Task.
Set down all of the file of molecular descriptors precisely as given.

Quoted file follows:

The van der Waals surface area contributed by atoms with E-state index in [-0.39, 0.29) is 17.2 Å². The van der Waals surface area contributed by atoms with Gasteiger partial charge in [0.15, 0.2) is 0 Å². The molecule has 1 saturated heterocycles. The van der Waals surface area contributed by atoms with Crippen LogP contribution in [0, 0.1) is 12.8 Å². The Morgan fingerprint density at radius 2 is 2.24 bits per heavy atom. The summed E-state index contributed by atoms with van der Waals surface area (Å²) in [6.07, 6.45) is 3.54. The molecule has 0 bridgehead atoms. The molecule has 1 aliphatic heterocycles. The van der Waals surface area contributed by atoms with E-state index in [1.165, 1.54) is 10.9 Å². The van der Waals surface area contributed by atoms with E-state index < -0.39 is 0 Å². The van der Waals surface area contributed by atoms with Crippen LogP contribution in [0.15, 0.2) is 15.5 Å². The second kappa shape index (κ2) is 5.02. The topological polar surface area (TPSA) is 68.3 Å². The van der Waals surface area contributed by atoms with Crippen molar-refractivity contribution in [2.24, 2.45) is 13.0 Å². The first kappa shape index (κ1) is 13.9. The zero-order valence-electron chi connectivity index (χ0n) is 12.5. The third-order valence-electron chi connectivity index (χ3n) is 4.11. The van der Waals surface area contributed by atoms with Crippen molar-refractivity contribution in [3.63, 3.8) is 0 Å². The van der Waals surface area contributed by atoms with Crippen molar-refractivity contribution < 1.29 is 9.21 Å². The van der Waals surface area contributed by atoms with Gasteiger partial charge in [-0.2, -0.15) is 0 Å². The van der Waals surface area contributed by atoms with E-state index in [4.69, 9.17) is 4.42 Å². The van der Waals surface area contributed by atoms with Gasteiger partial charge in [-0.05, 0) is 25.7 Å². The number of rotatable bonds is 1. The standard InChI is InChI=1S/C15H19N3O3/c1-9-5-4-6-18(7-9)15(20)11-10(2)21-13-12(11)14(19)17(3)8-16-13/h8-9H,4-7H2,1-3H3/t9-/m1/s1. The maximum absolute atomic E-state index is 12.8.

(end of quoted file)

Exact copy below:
The van der Waals surface area contributed by atoms with E-state index in [-0.39, 0.29) is 17.2 Å². The van der Waals surface area contributed by atoms with Gasteiger partial charge in [0.15, 0.2) is 0 Å². The molecule has 1 saturated heterocycles. The van der Waals surface area contributed by atoms with Crippen LogP contribution in [0, 0.1) is 12.8 Å². The Morgan fingerprint density at radius 2 is 2.24 bits per heavy atom. The summed E-state index contributed by atoms with van der Waals surface area (Å²) in [6.07, 6.45) is 3.54. The molecule has 0 bridgehead atoms. The molecule has 1 aliphatic heterocycles. The van der Waals surface area contributed by atoms with E-state index in [1.165, 1.54) is 10.9 Å². The van der Waals surface area contributed by atoms with E-state index < -0.39 is 0 Å². The van der Waals surface area contributed by atoms with Crippen LogP contribution in [0.15, 0.2) is 15.5 Å². The second kappa shape index (κ2) is 5.02. The topological polar surface area (TPSA) is 68.3 Å². The van der Waals surface area contributed by atoms with Crippen molar-refractivity contribution in [2.24, 2.45) is 13.0 Å². The first kappa shape index (κ1) is 13.9. The zero-order valence-electron chi connectivity index (χ0n) is 12.5. The third-order valence-electron chi connectivity index (χ3n) is 4.11. The van der Waals surface area contributed by atoms with Crippen molar-refractivity contribution in [3.63, 3.8) is 0 Å². The van der Waals surface area contributed by atoms with Crippen molar-refractivity contribution < 1.29 is 9.21 Å². The van der Waals surface area contributed by atoms with Gasteiger partial charge in [-0.2, -0.15) is 0 Å². The van der Waals surface area contributed by atoms with E-state index in [4.69, 9.17) is 4.42 Å². The van der Waals surface area contributed by atoms with Gasteiger partial charge in [-0.05, 0) is 25.7 Å². The number of rotatable bonds is 1. The standard InChI is InChI=1S/C15H19N3O3/c1-9-5-4-6-18(7-9)15(20)11-10(2)21-13-12(11)14(19)17(3)8-16-13/h8-9H,4-7H2,1-3H3/t9-/m1/s1. The maximum absolute atomic E-state index is 12.8.